Thursday, February 18, 2010

Misters, No More Dams, Please (Updated)

The iconic Joni Mitchell wrote her "Big Yellow Taxi" in 1970 during her first trip to Hawaii, saying that "I took a taxi to the hotel and when I woke up the next morning, I threw back the curtains and saw these beautiful green mountains in the distance. Then, I looked down and there was a parking lot as far as the eye could see, and it broke my heart... this blight on paradise. That's when I sat down and wrote the song". The song is catchy but have you listen carefully to the song?

Fourty years on, things have turned to worse. I read with great sorrow about proposal by Sarawak Hidro Sdn Bhd, state-controlled entity, to build 5 more dams in the Land of Hornbills that will produce combined generation capacity of 6,000 MW - that is 2.5 times higher than Bakun Damned.

It's sad because most tourism ads for this Ibu Pertiwi show the magnificient beauty of this Borneo State that comes along with rich cultural diversity. How could we destroy these 'natural cash cows'? Pelik tapi benar. It's all because of making quick bucks, Baby.

Mr. Hawkeye, had in late December 2009, wrote about "Damnation of Malaysia", where he shared about Transparency International labelling Bakun Dam as 'Monument of Corruption'.

Mr. Hawkeye's post has all relevant links to show the damning effects of building dams. I wish to extract certain points from 2 interesting NEWSWEEK articles.

"Generating Conflict" - Mac Margolis (2008) : Dams are rejected in America as too destructive. Yet they are still promoted in Latin America. Why?

1. The 2000 World Commission on Dams found that the construction of large dams cost, on average, 56 percent more than originally planned. Nor are they necessarily environmentally friendly. Big dams can destroy wildlife habitat, and in the Ganges, in India, and the Nile, in Egypt, have trapped silt, causing extensive soil erosion and land loss downstream. Drought is another concern. Ten years ago, the worst drought in decades dried up reservoirs and left Chile, which depends on hydroelectric power for more than half its electricity, with power outages stretching three or more hours a day.

2. Yet studies show that dams can produce significant quantities of methane, a greenhouse gas 21 times more effective at warming the atmosphere than carbon dioxide. In Brazil, where 80 percent of the grid is from hydro, many hydro plants are so inefficient they issue as much carbon dioxide and methane, from rotting vegetation, as a thermoelectric plant.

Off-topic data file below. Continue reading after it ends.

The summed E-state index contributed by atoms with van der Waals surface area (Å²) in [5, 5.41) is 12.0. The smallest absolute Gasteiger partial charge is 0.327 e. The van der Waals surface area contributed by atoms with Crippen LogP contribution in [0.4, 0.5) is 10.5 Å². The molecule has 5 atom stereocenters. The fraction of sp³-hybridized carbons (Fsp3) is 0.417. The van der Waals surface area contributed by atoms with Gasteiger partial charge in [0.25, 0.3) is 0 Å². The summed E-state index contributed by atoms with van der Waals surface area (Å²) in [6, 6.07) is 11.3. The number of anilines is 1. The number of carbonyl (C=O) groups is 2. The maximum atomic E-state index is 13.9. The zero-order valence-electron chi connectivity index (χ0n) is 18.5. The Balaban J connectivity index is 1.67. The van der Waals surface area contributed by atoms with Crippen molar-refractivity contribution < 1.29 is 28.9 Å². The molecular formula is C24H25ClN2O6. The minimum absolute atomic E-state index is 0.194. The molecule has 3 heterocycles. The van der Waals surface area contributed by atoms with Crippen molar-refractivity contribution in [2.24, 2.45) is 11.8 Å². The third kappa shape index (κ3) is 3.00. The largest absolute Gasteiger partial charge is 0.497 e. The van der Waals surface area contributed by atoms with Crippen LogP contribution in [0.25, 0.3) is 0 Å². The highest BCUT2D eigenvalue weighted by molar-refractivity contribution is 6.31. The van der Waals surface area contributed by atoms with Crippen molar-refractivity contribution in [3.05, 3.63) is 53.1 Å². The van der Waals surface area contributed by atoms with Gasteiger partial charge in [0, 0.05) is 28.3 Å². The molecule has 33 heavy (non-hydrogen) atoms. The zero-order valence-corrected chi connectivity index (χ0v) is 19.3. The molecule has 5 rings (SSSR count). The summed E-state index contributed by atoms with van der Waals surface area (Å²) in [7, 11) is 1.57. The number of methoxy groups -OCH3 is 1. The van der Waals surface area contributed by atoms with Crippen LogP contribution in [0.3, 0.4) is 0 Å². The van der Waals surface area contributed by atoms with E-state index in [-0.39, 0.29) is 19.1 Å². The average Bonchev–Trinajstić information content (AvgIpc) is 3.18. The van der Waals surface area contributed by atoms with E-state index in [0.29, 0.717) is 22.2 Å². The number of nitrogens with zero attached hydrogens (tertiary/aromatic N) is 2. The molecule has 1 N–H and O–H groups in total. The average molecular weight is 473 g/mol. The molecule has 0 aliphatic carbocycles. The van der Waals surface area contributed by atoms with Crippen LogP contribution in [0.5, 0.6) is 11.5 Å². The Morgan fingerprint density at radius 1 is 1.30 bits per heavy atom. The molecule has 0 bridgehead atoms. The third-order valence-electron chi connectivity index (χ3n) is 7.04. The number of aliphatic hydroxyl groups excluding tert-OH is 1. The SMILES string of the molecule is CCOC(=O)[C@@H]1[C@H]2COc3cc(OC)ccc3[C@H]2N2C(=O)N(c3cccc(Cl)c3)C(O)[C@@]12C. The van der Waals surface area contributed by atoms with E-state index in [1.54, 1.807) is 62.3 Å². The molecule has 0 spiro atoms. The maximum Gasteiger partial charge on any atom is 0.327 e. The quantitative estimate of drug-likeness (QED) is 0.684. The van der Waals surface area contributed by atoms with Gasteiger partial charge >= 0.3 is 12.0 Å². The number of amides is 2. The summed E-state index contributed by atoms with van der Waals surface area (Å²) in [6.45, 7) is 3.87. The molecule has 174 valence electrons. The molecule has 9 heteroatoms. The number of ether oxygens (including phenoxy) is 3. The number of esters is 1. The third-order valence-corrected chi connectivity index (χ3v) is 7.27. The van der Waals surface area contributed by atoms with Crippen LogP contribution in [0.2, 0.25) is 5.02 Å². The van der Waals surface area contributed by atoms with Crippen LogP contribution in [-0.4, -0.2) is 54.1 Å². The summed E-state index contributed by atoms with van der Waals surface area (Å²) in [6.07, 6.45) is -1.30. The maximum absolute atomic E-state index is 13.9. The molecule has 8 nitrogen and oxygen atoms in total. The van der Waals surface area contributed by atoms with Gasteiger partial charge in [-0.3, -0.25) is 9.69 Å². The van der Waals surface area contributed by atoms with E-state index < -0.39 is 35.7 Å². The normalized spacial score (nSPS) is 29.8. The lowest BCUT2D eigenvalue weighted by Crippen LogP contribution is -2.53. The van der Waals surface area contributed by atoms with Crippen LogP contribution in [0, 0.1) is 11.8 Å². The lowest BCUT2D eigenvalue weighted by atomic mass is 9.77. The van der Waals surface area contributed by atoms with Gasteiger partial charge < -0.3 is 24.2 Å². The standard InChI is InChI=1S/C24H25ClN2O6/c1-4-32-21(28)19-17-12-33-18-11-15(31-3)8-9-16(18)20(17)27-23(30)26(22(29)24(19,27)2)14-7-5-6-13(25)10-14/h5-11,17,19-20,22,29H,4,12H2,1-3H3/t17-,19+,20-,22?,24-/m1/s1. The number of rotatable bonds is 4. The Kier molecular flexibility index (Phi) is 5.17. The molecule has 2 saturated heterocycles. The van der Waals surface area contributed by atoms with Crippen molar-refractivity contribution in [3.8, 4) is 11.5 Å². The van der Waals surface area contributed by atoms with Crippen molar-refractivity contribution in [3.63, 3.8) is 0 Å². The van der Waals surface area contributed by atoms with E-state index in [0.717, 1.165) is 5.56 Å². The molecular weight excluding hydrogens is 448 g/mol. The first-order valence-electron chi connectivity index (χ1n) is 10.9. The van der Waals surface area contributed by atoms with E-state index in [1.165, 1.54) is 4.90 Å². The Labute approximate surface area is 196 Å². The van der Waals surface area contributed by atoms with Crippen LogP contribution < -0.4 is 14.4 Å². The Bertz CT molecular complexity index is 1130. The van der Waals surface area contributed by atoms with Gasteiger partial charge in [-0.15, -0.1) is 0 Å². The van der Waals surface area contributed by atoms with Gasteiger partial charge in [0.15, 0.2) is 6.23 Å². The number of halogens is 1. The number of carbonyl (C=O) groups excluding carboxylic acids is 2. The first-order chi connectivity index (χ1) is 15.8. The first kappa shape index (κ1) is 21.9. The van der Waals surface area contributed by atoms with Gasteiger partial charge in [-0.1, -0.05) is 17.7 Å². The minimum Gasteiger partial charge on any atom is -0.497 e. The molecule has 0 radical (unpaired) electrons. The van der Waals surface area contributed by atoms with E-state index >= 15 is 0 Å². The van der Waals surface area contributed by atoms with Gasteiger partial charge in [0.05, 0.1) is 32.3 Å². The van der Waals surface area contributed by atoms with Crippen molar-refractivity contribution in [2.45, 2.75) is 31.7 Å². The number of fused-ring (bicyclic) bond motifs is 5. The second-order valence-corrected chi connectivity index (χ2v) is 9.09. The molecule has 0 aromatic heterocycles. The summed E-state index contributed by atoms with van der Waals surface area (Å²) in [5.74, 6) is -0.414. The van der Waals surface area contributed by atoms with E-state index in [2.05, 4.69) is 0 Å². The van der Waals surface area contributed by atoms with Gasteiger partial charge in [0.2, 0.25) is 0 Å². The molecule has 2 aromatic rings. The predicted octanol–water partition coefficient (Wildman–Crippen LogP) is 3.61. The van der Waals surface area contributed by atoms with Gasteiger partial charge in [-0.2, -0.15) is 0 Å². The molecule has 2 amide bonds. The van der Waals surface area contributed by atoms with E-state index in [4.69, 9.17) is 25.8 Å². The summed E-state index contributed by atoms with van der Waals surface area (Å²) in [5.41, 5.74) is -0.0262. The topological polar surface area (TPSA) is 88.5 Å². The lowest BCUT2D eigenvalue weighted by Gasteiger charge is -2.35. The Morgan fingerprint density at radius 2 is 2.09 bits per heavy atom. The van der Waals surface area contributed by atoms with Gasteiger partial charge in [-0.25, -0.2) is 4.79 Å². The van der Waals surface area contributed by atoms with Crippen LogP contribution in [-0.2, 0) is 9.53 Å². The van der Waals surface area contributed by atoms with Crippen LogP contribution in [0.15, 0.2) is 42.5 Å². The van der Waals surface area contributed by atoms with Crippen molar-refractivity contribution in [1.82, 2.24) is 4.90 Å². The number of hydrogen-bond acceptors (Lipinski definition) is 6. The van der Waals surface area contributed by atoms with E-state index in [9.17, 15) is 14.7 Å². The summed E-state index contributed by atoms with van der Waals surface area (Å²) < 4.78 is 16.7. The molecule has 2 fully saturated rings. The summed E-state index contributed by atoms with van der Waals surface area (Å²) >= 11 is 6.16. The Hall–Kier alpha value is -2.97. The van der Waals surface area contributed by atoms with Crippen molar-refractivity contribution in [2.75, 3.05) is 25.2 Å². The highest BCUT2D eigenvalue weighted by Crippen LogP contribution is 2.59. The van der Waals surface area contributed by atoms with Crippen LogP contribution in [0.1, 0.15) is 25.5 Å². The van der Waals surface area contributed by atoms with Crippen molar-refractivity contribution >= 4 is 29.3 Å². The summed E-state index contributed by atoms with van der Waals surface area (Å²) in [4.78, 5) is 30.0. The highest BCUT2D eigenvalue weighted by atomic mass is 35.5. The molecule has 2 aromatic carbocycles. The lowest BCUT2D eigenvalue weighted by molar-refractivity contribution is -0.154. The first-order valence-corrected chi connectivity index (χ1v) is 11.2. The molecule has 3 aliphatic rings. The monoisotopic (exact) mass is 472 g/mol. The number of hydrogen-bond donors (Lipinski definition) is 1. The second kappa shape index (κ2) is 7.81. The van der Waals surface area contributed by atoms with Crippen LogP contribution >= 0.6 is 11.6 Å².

"The Lake Effect" - Sharon Begley (Dec 2009) : What new research about how dams affect rainfall says about man-made climate change.

1. Borrowing from Richard Dawkins on those who deny evolution, we can call this the "argument from personal incredulity", as in, "I don't know physics, but I can't understand how raising atmospheric levels of carbon dioxide from 270 parts per million to the current 385 ppm could possibly alter climate."

2. Large dams are contributing to the "when it rains, it pours" phenomenon: longer periods without precipitation punctuated by drenching, flood-inducing downpours.

3. The significance of dams altering local weather is not merely another example of the power of human activities to change the climate. There is also a more practical issue. When dams are constructed, engineers make assumptions about how frequently large floods will occur, and they build the dam to withstand them. But if the proverbial 100-year flood occurs more frequently because of the very presence of a dam, that calculation is wrong, and the dam may be subjected to more frequent and more extreme flood-inducing downpours.

Please Misters, no more dams.

"If you damn a river, it stagnates. Running water is beautiful water. So, be a channel" ~ English Proverb

I like how succintly Mr. Wenger puts it in his post here, when he said "Most of the harm is self inflicted by our own citizens who either know too little, or know too much". But most of the time, we put those who know too little in the driving seat.

So, have you registered as a voter? Here's how and where.

p.s. I do watch NatGeo's "Big, Bigger, Biggest" on Dams but I am not sure whether to marvel at the great minds and innovations behind these dams or to weep in silent for the destruction they caused now and forever.

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